In-depth: QuadCopter4 tour of wine country after one of wettest winters of the century

 

CALISTOGA (KRON) — With severe drought turning into one of the wettest winters in a century, things are very different for Bay Area agriculture this spring and summer.

And anytime something affects crops differently, grape growers and winemakers pay attention.

To see what this year’s changes mean for Napa Valley’s most famous export, KRON4 headed north with QuadCopter4 to Castello di Amorosa.

The vineyards at Castello di Amorosa in Calistoga are green and growing. Check out the lush landscape as seen from QuadCopter4.

They’d be doing that even in a dry year, but 2017 has changed the workload and the strategy of those working among the vines.

“If anything, we’re going to have too much growth,” winemaker Peter Velleno said. “That’s one thing you run into in a wet year…is that the vines will tend to grow a little bit too wild.”

Velleno says that can negatively affect the quality of the wine. But don’t go worrying about your vino adventures getting ravaged.

The experts here have ways of getting the vines back into balance.

“What we will do is leave some extra shoots on the vines, and that allows us to fine tune the load on the vine going down the road,” Velleno said.

In a very dry 2015, the individual berries were smaller, had less moisture, but produced more concentrated flavors.

This year, the grape crop will be more “normal,” if you will.

The grape bunches will mature into berries that will produce more juice.

So, the biggest effect the wet winter had on the vineyard was actually the pruning schedule, which already happened. But one thing’s for sure, winemakers don’t want any more rain.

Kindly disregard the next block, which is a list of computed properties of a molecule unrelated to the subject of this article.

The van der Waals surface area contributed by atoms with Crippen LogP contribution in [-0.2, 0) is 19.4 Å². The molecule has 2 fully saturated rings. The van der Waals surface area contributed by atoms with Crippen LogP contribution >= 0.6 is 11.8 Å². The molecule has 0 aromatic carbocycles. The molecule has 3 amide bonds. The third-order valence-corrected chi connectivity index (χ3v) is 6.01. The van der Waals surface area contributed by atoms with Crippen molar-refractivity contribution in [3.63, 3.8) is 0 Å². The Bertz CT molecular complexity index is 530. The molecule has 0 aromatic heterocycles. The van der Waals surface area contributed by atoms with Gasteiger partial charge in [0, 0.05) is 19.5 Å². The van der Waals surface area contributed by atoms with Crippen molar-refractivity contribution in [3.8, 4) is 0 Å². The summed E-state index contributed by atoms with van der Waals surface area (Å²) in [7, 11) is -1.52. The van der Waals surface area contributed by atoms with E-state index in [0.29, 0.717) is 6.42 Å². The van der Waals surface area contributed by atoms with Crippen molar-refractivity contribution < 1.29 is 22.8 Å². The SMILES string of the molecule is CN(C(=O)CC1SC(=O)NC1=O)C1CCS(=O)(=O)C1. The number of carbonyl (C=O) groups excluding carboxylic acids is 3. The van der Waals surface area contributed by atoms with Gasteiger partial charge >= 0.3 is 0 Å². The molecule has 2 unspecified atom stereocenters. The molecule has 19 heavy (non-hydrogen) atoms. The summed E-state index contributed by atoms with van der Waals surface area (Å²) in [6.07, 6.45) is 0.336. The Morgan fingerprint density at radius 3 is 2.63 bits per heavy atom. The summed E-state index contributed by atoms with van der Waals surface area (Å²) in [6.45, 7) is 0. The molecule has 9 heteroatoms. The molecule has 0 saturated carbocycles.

“While it impacts our operations, it doesn’t have as big of an impact on the vine as it would if it were to rain, say, today or closer to harvest,” Velleno said.

While this week’s rain doesn’t come at the best time, vintners could still resort to thinning the grape clusters themselves.

That strategy means while there will be slightly few grapes to harvest, they should be ripening well and on schedule.

Castello di Amorosa’s cabernet sauvignon, merlot, and other crops will lead to about 30,000 cases of wine, which will be sold exclusively inside the 13th century-inspired castle on the grounds.

The wineries in the area will also be filling bottles, helping to bring in an expected $13 billion to Napa County’s economy this year alone.

The harvest is still two or three months out, so it’s still a little early to know much about the taste of the wine.

But “there’s no reason to think it’s going to be a problem at all,” Velleno said.

If Mother Nature keeps everything in line, you may just owe her a big “thank you” later.

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